- TESOL France – read the interview with Bethany Cagnol, the former president here.
- IATEFL – watch the interview with Marjorie Rosenberg, the current President.
- MELTA – read the interview with Helen Strong, the current Chair.
I’m also convinced that:
NESs and NNESs need to work together to dismantle the hierarchy that permeates the ELT profession. [For] while there may be immediate loss for teachers and institutions from inner-circle countries that profit on maintaining their NES authority, there is much more to be gained in the long-term through raising the professionalism of ELT by highlighting the value of disciplinary knowledge and professional training over NES status. (Ruecker, 2011, p. 417)
What I’d like to encourage you to do is next time you see an ad that is for NES only, or in any other way discriminatory, email the recruiter (feel free to copy my email to save time!). Then comment below giving the name, city and country of the school you emailed, and what the response was. You can also highlight that if the school in question decides to revise their future recruitment policies to give equal opportunities to both NES and NNES, it will be placed in the Hall of Fame here.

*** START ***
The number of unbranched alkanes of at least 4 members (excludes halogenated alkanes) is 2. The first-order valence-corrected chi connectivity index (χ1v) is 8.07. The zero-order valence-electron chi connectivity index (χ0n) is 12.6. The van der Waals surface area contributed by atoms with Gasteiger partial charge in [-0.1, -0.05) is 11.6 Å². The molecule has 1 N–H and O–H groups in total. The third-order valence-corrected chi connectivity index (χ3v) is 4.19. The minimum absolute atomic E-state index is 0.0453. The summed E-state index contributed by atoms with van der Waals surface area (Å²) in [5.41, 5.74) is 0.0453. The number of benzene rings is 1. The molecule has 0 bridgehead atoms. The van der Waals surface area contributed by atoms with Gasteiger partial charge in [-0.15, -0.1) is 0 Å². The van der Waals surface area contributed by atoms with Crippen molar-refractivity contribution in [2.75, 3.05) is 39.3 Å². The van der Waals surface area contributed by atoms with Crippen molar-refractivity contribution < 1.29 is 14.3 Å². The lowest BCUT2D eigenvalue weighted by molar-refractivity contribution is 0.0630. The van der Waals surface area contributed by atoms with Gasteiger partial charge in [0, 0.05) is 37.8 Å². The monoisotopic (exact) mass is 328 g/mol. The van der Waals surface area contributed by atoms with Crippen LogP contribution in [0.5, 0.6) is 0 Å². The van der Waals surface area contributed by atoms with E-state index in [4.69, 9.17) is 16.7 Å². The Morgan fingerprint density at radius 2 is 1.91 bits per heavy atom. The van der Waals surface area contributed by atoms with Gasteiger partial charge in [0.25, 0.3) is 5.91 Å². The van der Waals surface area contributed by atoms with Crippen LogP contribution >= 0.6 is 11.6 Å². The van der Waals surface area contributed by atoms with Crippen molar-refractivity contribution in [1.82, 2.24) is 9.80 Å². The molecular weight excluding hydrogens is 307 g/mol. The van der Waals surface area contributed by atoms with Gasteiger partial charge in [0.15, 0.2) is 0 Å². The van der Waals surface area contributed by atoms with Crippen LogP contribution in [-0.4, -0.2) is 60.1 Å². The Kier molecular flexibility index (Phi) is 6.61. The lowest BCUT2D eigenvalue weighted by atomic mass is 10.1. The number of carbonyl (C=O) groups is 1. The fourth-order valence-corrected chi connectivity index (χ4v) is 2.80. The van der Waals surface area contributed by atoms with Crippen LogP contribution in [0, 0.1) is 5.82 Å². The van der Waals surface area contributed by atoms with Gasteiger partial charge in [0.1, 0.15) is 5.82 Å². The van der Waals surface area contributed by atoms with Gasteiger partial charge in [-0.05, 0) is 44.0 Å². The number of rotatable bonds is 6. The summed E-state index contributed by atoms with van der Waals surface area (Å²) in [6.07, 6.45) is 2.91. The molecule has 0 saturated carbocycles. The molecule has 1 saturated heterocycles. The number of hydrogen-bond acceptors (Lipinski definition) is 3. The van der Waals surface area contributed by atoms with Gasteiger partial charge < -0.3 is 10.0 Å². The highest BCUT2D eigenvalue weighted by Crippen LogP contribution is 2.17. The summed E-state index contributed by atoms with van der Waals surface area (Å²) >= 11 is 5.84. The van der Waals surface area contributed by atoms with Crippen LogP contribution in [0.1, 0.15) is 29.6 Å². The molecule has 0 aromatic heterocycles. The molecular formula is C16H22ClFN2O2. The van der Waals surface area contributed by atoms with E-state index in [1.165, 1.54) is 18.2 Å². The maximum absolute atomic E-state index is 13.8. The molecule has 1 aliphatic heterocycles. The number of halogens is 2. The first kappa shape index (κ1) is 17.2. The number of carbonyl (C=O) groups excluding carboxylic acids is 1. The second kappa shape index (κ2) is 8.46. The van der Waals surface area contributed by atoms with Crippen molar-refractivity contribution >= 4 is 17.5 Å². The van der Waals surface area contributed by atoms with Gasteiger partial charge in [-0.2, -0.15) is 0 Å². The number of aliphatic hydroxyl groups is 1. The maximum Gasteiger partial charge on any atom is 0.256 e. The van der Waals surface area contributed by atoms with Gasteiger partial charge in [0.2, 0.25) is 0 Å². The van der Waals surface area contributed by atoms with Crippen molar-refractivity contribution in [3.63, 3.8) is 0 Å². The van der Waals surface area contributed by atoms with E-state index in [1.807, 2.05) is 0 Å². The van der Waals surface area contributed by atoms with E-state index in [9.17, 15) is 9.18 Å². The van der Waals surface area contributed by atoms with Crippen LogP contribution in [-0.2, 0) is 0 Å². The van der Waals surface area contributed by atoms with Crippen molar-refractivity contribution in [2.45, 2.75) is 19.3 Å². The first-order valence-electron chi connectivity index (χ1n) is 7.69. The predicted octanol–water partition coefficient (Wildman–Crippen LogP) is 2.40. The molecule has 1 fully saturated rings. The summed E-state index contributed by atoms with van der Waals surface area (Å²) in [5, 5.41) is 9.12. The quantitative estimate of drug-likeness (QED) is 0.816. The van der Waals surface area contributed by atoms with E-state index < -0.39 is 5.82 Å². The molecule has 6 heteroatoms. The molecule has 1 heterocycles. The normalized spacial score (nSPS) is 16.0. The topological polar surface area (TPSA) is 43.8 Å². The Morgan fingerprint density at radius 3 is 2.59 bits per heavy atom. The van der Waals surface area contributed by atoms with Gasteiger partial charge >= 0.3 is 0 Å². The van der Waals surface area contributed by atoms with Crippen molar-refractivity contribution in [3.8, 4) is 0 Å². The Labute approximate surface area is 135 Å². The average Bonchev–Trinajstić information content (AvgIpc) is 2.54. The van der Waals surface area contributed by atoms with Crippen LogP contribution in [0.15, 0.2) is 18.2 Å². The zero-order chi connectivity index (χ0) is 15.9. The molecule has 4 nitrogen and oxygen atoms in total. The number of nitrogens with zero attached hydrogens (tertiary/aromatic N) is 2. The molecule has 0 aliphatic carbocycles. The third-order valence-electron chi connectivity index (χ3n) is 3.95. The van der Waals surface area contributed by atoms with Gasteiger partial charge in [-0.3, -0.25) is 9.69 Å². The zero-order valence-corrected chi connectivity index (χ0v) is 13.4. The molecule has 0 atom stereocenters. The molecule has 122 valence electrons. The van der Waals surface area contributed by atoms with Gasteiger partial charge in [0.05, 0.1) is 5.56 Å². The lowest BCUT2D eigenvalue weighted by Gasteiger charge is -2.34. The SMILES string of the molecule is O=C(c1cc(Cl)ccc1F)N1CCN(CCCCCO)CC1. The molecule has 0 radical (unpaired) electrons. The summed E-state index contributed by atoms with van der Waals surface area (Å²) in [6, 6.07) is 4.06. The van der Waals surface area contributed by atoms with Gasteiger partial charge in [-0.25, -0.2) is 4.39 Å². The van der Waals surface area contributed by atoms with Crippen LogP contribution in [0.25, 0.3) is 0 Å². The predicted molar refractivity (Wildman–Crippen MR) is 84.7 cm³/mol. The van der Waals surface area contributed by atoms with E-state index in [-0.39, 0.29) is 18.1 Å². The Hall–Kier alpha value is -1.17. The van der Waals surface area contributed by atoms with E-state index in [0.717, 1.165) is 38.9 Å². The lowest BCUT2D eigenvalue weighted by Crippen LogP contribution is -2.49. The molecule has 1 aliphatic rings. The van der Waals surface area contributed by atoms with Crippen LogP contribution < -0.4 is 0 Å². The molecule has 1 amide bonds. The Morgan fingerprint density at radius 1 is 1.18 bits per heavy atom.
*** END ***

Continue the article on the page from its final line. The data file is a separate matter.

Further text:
Change is possible. And you can bring it about. So indignez-vous!
- Holliday, A. (2006). Native speakerism. ELT Journal, 60(4), 385-387. Retrieved September 30, 2015 from: http://eltj.oxfordjournals.org/content/60/4/385.full.pdf+html
- Ruecker, T. (2011). Challenging the native and nonnative English speaker hierarchy in ELT: New directions from race theory. Critical Inquiry in Language Studies, 8, 400–422. Retrieved October 21, 2015 from: http://www.tandfonline.com/doi/pdf/10.1080/15427587.2011.615709
- Ruecker, T. and L. Ives. 2014. White Native English Speakers Needed: The Rhetorical Construction of Privilege in Online Teacher Recruitment Spaces. TESOL Quaterly. Early view. Retrieved October 24, 2015 from: http://onlinelibrary.wiley.com/doi/10.1002/tesq.195/abstract
- Shuck, G. (2006). Racializing the nonnative English speaker. Journal of Language,
Identity, and Education, 5(4), 259–276. Retrieved October 24, 2015 from: http://www.tandfonline.com/doi/abs/10.1207/s15327701jlie0504_1